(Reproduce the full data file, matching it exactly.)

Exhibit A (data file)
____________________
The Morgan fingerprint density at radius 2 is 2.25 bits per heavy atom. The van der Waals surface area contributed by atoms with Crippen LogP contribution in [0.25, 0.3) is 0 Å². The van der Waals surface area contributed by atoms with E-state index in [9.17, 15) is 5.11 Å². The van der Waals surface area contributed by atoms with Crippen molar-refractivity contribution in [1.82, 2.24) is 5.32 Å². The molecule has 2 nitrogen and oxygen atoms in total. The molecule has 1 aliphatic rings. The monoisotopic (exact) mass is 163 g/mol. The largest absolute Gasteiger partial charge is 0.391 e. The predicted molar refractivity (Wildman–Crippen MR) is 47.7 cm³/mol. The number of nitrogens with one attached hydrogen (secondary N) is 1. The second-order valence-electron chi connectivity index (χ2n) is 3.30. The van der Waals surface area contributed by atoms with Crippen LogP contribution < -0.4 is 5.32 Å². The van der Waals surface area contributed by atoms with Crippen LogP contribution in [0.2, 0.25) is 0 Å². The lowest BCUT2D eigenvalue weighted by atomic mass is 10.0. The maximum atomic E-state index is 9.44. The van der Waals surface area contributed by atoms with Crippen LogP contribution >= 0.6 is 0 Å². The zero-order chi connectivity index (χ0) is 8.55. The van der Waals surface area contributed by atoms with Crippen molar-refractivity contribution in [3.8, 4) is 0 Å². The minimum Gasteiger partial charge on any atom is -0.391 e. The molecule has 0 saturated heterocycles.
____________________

The Morgan fingerprint density at radius 2 is 2.25 bits per heavy atom. The van der Waals surface area contributed by atoms with Crippen LogP contribution in [0.25, 0.3) is 0 Å². The van der Waals surface area contributed by atoms with E-state index in [9.17, 15) is 5.11 Å². The van der Waals surface area contributed by atoms with Crippen molar-refractivity contribution in [1.82, 2.24) is 5.32 Å². The molecule has 2 nitrogen and oxygen atoms in total. The molecule has 1 aliphatic rings. The monoisotopic (exact) mass is 163 g/mol. The largest absolute Gasteiger partial charge is 0.391 e. The predicted molar refractivity (Wildman–Crippen MR) is 47.7 cm³/mol. The number of nitrogens with one attached hydrogen (secondary N) is 1. The second-order valence-electron chi connectivity index (χ2n) is 3.30. The van der Waals surface area contributed by atoms with Crippen LogP contribution < -0.4 is 5.32 Å². The van der Waals surface area contributed by atoms with Crippen LogP contribution in [0.2, 0.25) is 0 Å². The lowest BCUT2D eigenvalue weighted by atomic mass is 10.0. The maximum atomic E-state index is 9.44. The van der Waals surface area contributed by atoms with Crippen LogP contribution >= 0.6 is 0 Å². The zero-order chi connectivity index (χ0) is 8.55. The van der Waals surface area contributed by atoms with Crippen molar-refractivity contribution in [3.8, 4) is 0 Å². The minimum Gasteiger partial charge on any atom is -0.391 e. The molecule has 0 saturated heterocycles.